Left to right: Dr Justin Wilson, Professor Sir Simon Wessely,
Melanie de Smith, Holly Taggart, Peter Spilsbury, Stephen Firn, Ben
Dyson, Richard Murray
In my last blog I told you all about RCPsych’s calls to the next
Five Steps to Fairness, on the need for a
bigger mental health workforce. By the end of today we should have
seen the manifestos from all the main parties, but in the meantime
we already know that Theresa May already is pledging to increase
the mental health workforce by 10,000.
Nothing wrong with that. We are calling for more mental health
staff. Naturally, rumours persist that this 10,000 won’t really be
ten thousand, after staff changes in recent years are accounted for
and the possibility that some of these numbers may be voluntary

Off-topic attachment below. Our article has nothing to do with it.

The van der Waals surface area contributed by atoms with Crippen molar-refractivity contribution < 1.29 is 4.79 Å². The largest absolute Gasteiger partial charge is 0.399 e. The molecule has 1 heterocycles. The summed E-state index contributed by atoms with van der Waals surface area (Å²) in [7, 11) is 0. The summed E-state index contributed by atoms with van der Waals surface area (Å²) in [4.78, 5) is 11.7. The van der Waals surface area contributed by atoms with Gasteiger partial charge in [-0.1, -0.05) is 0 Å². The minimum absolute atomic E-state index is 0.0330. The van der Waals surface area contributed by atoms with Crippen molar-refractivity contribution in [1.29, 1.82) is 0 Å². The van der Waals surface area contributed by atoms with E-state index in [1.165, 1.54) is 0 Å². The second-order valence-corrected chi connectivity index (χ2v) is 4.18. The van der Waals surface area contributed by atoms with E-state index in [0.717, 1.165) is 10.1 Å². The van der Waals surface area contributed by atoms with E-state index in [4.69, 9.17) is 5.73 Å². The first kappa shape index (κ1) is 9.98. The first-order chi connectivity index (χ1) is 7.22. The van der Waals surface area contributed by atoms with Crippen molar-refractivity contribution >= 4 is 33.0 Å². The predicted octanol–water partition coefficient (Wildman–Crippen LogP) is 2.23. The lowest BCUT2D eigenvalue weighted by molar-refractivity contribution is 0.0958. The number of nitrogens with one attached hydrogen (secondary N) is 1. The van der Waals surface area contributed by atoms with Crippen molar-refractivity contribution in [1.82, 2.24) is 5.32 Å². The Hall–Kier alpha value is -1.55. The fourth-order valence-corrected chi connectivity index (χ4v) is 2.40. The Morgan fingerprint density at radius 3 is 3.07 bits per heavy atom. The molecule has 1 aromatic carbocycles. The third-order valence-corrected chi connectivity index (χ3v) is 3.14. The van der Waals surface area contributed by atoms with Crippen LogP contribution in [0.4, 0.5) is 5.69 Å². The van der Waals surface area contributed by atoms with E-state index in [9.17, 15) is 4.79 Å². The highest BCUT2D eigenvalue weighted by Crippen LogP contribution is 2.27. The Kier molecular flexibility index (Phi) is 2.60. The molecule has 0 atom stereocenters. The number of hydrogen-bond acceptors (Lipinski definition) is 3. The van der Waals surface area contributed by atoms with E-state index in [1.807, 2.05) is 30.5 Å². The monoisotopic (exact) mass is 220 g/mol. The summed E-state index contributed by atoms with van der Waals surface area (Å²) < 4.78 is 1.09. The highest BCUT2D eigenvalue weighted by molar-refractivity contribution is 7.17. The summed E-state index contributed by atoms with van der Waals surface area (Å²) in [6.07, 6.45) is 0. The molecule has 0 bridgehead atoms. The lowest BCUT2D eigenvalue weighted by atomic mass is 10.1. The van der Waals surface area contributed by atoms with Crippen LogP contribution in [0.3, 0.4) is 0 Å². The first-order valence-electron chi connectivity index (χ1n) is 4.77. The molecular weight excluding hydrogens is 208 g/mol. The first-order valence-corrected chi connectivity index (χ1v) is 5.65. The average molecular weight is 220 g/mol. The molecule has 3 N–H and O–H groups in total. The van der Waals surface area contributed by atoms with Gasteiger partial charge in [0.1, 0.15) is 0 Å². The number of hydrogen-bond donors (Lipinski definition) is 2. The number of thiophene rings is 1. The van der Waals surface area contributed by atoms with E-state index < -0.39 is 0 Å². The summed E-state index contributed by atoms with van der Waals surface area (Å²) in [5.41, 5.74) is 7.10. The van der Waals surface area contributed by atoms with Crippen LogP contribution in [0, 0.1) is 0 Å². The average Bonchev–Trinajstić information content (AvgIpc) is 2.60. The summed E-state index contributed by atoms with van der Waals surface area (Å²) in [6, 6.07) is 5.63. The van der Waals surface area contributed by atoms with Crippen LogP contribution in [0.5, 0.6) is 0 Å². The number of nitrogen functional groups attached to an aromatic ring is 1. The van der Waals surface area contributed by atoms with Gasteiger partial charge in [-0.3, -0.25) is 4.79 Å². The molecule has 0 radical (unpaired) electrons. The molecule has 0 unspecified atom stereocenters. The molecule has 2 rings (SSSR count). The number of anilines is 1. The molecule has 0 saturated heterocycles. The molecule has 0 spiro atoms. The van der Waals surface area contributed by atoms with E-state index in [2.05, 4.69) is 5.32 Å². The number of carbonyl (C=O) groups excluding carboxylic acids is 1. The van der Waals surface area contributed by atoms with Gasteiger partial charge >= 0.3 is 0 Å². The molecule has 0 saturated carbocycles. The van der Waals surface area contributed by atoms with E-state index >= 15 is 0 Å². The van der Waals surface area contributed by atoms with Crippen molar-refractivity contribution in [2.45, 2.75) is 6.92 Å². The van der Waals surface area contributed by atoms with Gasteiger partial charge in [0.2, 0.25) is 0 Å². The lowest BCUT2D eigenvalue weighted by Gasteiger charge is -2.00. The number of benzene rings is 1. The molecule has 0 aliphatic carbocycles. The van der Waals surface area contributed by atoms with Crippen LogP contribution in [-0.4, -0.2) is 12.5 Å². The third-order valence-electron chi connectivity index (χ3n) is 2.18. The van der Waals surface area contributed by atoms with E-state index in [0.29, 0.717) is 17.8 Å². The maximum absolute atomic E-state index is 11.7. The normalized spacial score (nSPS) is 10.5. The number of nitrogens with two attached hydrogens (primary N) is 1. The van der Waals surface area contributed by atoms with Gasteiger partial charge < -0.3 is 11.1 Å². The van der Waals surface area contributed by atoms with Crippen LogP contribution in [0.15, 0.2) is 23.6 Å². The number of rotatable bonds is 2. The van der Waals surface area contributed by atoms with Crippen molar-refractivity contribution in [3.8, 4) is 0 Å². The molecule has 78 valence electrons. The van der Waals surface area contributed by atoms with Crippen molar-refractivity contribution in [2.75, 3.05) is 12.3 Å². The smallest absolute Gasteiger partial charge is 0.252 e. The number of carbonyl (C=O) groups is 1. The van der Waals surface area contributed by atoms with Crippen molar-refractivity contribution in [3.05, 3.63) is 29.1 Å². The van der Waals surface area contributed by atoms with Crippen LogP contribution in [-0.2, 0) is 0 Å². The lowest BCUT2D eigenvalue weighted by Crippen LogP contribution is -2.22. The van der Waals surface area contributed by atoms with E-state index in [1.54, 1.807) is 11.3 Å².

roles. And who is going to pay for this?
We need to make sure that the posts of some of the most
skilful members of the workforce are not mortgaged off to swiftly
train up people who with the best will in world will not be able,
or indeed allowed, to help the most severely ill, and the most
complex. We will fight our corner on this one. As I’ve
said before, when it comes to helping people with mental ill
health, it isn’t about expensive kit, it’s about staff, highly
trained, in the right numbers, how they work, where they work, the
teams they work in and how they feel.
And those teams are beginning to change right across the NHS.
Our report, published today,
Mental health and new models of care: Lessons from the
Vanguards examines new ways of doing things that
aim to move care out of hospitals and into the community, reducing
traditional divides to deliver care that treats mental, physical
and social needs together.
In what has been a leitmotif of these blogs, at least when they
are about the NHS, your knowledge of these developments may be